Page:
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Solutions for Chapter 6.3: Diagonalization

Full solutions for Linear Algebra with Applications | 8th Edition

ISBN: 9780136009290

Solutions for Chapter 6.3: Diagonalization

Solutions for Chapter 6.3
4 5 0 417 Reviews
Textbook: Linear Algebra with Applications
Edition: 8
Author: Steve Leon
ISBN: 9780136009290

Since 33 problems in chapter 6.3: Diagonalization have been answered, more than 4348 students have viewed full step-by-step solutions from this chapter. This expansive textbook survival guide covers the following chapters and their solutions. Linear Algebra with Applications was written by and is associated to the ISBN: 9780136009290. This textbook survival guide was created for the textbook: Linear Algebra with Applications, edition: 8. Chapter 6.3: Diagonalization includes 33 full step-by-step solutions.

Key Math Terms and definitions covered in this textbook
  • Augmented matrix [A b].

    Ax = b is solvable when b is in the column space of A; then [A b] has the same rank as A. Elimination on [A b] keeps equations correct.

  • Basis for V.

    Independent vectors VI, ... , v d whose linear combinations give each vector in V as v = CIVI + ... + CdVd. V has many bases, each basis gives unique c's. A vector space has many bases!

  • Cayley-Hamilton Theorem.

    peA) = det(A - AI) has peA) = zero matrix.

  • Commuting matrices AB = BA.

    If diagonalizable, they share n eigenvectors.

  • Determinant IAI = det(A).

    Defined by det I = 1, sign reversal for row exchange, and linearity in each row. Then IAI = 0 when A is singular. Also IABI = IAIIBI and

  • Factorization

    A = L U. If elimination takes A to U without row exchanges, then the lower triangular L with multipliers eij (and eii = 1) brings U back to A.

  • Indefinite matrix.

    A symmetric matrix with eigenvalues of both signs (+ and - ).

  • lA-II = l/lAI and IATI = IAI.

    The big formula for det(A) has a sum of n! terms, the cofactor formula uses determinants of size n - 1, volume of box = I det( A) I.

  • Normal matrix.

    If N NT = NT N, then N has orthonormal (complex) eigenvectors.

  • Orthonormal vectors q 1 , ... , q n·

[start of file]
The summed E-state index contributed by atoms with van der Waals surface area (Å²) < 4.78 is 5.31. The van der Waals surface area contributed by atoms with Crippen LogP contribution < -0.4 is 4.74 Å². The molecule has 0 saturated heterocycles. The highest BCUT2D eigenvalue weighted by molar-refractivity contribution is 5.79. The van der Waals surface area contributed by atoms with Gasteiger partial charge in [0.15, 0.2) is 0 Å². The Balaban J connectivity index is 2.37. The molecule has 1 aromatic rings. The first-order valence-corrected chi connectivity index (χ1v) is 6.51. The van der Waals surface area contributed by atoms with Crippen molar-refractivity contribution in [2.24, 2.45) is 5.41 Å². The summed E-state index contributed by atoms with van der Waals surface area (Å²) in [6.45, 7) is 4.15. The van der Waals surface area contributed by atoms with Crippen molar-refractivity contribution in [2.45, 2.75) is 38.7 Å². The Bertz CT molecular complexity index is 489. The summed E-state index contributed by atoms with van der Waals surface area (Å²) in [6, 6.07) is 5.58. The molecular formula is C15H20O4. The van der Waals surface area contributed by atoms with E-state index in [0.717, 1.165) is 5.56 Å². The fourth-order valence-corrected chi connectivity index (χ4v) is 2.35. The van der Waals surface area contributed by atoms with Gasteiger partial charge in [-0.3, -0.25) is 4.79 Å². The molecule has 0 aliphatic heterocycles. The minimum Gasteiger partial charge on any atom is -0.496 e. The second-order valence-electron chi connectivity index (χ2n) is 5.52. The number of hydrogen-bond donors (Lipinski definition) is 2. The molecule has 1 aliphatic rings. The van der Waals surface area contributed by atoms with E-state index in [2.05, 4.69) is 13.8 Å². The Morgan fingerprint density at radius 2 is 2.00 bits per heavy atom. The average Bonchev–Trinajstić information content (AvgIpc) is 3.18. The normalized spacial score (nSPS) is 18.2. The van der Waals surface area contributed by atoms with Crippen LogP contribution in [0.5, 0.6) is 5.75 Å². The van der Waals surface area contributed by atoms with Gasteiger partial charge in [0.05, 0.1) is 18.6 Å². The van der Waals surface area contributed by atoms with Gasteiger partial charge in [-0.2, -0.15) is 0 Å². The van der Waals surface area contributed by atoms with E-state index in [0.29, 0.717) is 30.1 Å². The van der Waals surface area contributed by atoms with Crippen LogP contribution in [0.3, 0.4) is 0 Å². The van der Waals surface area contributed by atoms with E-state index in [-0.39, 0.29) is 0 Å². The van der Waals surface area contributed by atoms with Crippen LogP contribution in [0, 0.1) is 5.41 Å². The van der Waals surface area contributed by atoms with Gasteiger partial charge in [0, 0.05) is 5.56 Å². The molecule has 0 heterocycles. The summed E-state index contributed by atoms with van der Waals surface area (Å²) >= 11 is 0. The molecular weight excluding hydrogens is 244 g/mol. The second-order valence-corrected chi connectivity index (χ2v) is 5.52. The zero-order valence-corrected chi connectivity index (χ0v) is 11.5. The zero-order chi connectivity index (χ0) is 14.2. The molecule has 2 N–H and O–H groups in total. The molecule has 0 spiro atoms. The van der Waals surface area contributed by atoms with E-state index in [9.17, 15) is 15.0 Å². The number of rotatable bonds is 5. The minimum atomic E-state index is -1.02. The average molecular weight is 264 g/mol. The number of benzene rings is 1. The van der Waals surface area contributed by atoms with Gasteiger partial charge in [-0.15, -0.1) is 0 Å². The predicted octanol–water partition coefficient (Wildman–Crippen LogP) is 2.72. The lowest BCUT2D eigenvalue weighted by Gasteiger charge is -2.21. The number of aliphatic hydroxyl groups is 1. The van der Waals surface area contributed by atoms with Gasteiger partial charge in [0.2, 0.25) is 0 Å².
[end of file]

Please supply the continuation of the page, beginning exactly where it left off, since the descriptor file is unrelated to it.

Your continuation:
Dot products are q T q j = 0 if i =1= j and q T q i = 1. The matrix Q with these orthonormal columns has Q T Q = I. If m = n then Q T = Q -1 and q 1 ' ... , q n is an orthonormal basis for Rn : every v = L (v T q j )q j •

  • Pivot.

    The diagonal entry (first nonzero) at the time when a row is used in elimination.

  • Plane (or hyperplane) in Rn.

    Vectors x with aT x = O. Plane is perpendicular to a =1= O.

  • Rank one matrix A = uvT f=. O.

    Column and row spaces = lines cu and cv.

  • Rotation matrix

    R = [~ CS ] rotates the plane by () and R- 1 = RT rotates back by -(). Eigenvalues are eiO and e-iO , eigenvectors are (1, ±i). c, s = cos (), sin ().

  • Row picture of Ax = b.

    Each equation gives a plane in Rn; the planes intersect at x.

  • Singular Value Decomposition

    (SVD) A = U:E VT = (orthogonal) ( diag)( orthogonal) First r columns of U and V are orthonormal bases of C (A) and C (AT), AVi = O'iUi with singular value O'i > O. Last columns are orthonormal bases of nullspaces.

  • Spectral Theorem A = QAQT.

    Real symmetric A has real A'S and orthonormal q's.

  • Subspace S of V.

    Any vector space inside V, including V and Z = {zero vector only}.

  • Transpose matrix AT.

    Entries AL = Ajj. AT is n by In, AT A is square, symmetric, positive semidefinite. The transposes of AB and A-I are BT AT and (AT)-I.

  • Vector addition.

    v + w = (VI + WI, ... , Vn + Wn ) = diagonal of parallelogram.

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